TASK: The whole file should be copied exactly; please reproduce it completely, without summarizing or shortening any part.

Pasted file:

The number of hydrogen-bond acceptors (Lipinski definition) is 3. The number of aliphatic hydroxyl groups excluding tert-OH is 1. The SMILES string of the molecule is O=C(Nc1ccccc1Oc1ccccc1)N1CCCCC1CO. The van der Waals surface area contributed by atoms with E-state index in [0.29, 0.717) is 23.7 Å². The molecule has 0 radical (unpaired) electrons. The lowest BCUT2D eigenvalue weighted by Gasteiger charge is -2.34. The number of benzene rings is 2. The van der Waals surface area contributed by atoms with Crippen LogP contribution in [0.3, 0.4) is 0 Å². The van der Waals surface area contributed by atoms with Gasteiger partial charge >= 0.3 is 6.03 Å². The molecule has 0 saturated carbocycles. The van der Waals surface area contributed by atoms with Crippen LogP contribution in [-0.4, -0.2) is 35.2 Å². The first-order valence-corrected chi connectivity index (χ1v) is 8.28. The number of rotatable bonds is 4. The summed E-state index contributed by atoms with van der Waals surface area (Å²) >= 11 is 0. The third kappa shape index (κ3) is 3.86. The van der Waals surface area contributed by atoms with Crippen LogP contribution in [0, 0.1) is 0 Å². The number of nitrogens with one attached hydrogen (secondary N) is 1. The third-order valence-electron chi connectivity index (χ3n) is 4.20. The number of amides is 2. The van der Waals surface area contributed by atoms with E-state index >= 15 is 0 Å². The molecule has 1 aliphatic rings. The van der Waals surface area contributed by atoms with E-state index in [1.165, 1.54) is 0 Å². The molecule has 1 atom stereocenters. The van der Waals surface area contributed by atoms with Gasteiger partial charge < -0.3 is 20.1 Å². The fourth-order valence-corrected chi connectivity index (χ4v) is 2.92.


The number of hydrogen-bond acceptors (Lipinski definition) is 3. The number of aliphatic hydroxyl groups excluding tert-OH is 1. The SMILES string of the molecule is O=C(Nc1ccccc1Oc1ccccc1)N1CCCCC1CO. The van der Waals surface area contributed by atoms with E-state index in [0.29, 0.717) is 23.7 Å². The molecule has 0 radical (unpaired) electrons. The lowest BCUT2D eigenvalue weighted by Gasteiger charge is -2.34. The number of benzene rings is 2. The van der Waals surface area contributed by atoms with Crippen LogP contribution in [0.3, 0.4) is 0 Å². The van der Waals surface area contributed by atoms with Gasteiger partial charge >= 0.3 is 6.03 Å². The molecule has 0 saturated carbocycles. The van der Waals surface area contributed by atoms with Crippen LogP contribution in [-0.4, -0.2) is 35.2 Å². The first-order valence-corrected chi connectivity index (χ1v) is 8.28. The number of rotatable bonds is 4. The summed E-state index contributed by atoms with van der Waals surface area (Å²) >= 11 is 0. The third kappa shape index (κ3) is 3.86. The van der Waals surface area contributed by atoms with Crippen LogP contribution in [0, 0.1) is 0 Å². The number of nitrogens with one attached hydrogen (secondary N) is 1. The third-order valence-electron chi connectivity index (χ3n) is 4.20. The number of amides is 2. The van der Waals surface area contributed by atoms with E-state index >= 15 is 0 Å². The molecule has 1 aliphatic rings. The van der Waals surface area contributed by atoms with E-state index in [1.165, 1.54) is 0 Å². The molecule has 1 atom stereocenters. The van der Waals surface area contributed by atoms with Gasteiger partial charge < -0.3 is 20.1 Å². The fourth-order valence-corrected chi connectivity index (χ4v) is 2.92.